Michael McLuhan’s Graduation Address to Students of Marshall McLuhan Secondary School, Toronto, June 28, 2017


Michael McLuhan’s Graduation Address to Students of Marshall McLuhan Secondary School, Toronto, June 28, 1017

Graduands, mentors, teachers and parents,

The epitaph on my father’s grave marker is a quote from the Gospel of John: “The truth shall set you free.”

Maybe so but as Sen. Murray Sinclair, former chair of the Truth and Reconciliation Commission, once said, “The truth will set you free but first it will piss you off.”

I would like to start by offering all of you a heartfelt apology. As you begin to make the change to adulthood, to being taxpayers, it occurs to me that we are gifting you with a world in much worse shape than when we were born. While it is true that in my lifetime Indigenous persons have been granted the vote and are now accepted as fellow humans (sort of) and that women have been granted greater equality and opportunity (sort of), income inequality has been growing at an alarming rate since the mid eighties. This, after it had been decreasing steadily since the thirties. This is what happens when you trust old white men to run the world. Sadly, I find myself categorically in their company.

That said, I want to ask you to remember that no matter what comes to dominate your lives, caring matters. Your caring counts. If members of my generation had not fought, putting their bodies as well as their hearts on the line, for racial equality and justice, for women to have control over their destinies, their bodies, the world would be a far different place.

Contrary to the current thought rampant in the halls of power, Greed is Not Good. It puzzles me why we are supposed to accept that terribly rich people will act in our best interests if we grant them power. Is there anything in their past behaviour that would lead us to believe they would? The widening gap in income between those that have the most and those who have the least demonstrates irrevocably that the ‘trickle down’ theory of economic redistribution does not work. Whereas, (and here I will spout some heresy) when the union movement was on the rise and expanding, in the period just post war through to the Reagan Era, the income gap was at its smallest. Social programs such as universal health care, subsidized post-secondary education, the forty-hour work week and minimum wage came into being. Income taxes went up to pay for these things. Yes! Taxes increased dramatically. However, in a well governed society, corporations pay their fair share and those with more, pay more to help make the system fairer and more equitable. Taxation should be an effective if inefficient means of more fairly distributing wealth. Pay your fair share with a smile on your face. It is a sign of how well you are doing. It is your responsibility as a Canadian.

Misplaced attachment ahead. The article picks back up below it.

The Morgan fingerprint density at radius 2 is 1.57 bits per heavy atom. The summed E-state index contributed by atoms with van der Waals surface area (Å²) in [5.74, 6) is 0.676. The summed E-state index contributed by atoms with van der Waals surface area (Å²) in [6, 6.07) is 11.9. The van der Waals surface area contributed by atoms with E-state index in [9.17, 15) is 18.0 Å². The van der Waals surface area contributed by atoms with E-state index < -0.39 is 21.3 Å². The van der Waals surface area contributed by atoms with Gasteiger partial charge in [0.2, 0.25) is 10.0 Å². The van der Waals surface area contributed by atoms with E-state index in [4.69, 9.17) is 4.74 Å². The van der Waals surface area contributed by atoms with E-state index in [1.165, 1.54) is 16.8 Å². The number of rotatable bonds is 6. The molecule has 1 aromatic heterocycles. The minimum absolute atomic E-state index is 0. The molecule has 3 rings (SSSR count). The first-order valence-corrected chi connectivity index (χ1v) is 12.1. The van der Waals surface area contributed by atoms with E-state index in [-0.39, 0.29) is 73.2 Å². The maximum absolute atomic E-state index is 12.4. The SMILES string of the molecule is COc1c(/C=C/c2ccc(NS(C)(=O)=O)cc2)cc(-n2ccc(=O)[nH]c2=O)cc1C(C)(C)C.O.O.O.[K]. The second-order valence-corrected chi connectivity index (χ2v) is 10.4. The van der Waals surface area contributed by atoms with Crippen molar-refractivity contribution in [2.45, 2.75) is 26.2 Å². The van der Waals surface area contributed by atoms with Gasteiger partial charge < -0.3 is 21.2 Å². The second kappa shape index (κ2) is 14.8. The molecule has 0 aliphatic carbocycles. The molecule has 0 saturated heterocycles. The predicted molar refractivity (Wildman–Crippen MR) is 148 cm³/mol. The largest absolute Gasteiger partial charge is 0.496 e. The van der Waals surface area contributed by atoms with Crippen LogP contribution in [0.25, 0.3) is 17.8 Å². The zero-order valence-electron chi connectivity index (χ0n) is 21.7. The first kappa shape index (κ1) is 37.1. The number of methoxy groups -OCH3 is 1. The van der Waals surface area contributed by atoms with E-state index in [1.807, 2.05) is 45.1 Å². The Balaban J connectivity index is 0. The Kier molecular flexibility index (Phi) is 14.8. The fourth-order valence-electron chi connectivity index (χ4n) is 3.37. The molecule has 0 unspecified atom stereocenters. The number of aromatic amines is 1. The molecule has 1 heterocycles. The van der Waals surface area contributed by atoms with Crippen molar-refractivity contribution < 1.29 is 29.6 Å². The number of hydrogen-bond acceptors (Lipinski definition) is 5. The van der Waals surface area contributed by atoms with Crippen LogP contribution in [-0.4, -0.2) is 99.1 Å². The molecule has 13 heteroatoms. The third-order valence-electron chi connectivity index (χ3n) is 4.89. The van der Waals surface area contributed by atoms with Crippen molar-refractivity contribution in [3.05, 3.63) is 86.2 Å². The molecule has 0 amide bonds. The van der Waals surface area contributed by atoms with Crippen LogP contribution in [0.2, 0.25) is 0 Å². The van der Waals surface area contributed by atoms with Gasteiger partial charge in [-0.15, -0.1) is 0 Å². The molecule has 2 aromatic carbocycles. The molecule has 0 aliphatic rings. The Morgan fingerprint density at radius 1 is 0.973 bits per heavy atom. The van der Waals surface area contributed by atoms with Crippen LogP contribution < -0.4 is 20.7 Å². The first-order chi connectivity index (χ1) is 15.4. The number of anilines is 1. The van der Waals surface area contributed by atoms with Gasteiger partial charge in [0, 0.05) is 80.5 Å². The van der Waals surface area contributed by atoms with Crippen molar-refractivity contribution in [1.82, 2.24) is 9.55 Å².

Stephen Colbert has said “If this is going to be a Christian nation that doesn’t help the poor, either we have to pretend that Jesus was just as selfish as we are, or we’ve got to acknowledge that He commanded us to love the poor and serve the needy without condition and then admit that we just don’t want to do it.”

The eminent constitutional historian Dr. Peter Russell and author John Ralston Saul have both made a strong case that Canada has not just 2 founding cultures, French and English. They strongly posit that the Indigenous peoples who occupied the land for somewhere between 13,000 and 30,000 years before the devastating European incursion, are also foundational to the very nature of our ‘Canadian-ness”.

An Odawa elder friend recently pointed out to me that to resolve differences we can either resort to negotiation or violence. (By the way, the Odawa people gave their name to our nation’s capital.) Incredibly the British utilized negotiation as the preferred path in dealing with our First Peoples. They thought that in the long run it would be cheaper but they were also motivated by the fact that, at the time, they were severely outnumbered. So in Canada, Indigenous Peoples were marginalized through a treaty process, whereas in the states blatant slaughter was the preferred method. (Anecdotally Pierre Trudeau is famous for commenting to someone who had complimented Canada on its resolving of territorial issues through non-violent means, “Yes, it is true. Where you slaughtered your Indians, we chose to starve ours to death.” But that is another story.)

Back to our brief recounting, this initiative resulted in The Royal Proclamation of 1763  which established the British definition of Indian Country. On these lands the Crown claimed sovereignty but it also decreed that the land was to be considered in the possession of the Indigenous peoples who occupied them (Wikipedia). It is this Proclamation which firmly formalizes the Nation-to-Nation relationship between the Crown and Indigenous Nations. In order to transfer ownership of the land to the Crown, the indigenous occupants had to cede it formally by way of treaty. This proclamation has been referred to as the Canadian Magna Carta.

The entire Province of British Columbia was recently confirmed to be unceded in the Supreme Court. There is much more to this story than what I am recounting here and it would serve you to read up on it for it will affect your lives increasingly in coming years. Briefly put, it is this jurisdiction over ancestral lands that will frame much of the conversation around environmental stewardship and land use. There was the belief when many of these treaties were negotiated that the First Peoples concerned would be wiped from the earth within a few short decades. Indigenous communities have been on the rebound since the twenties. These treaties are law and must be honoured even as federal governments of both Liberal and Conservative stripe would hope otherwise.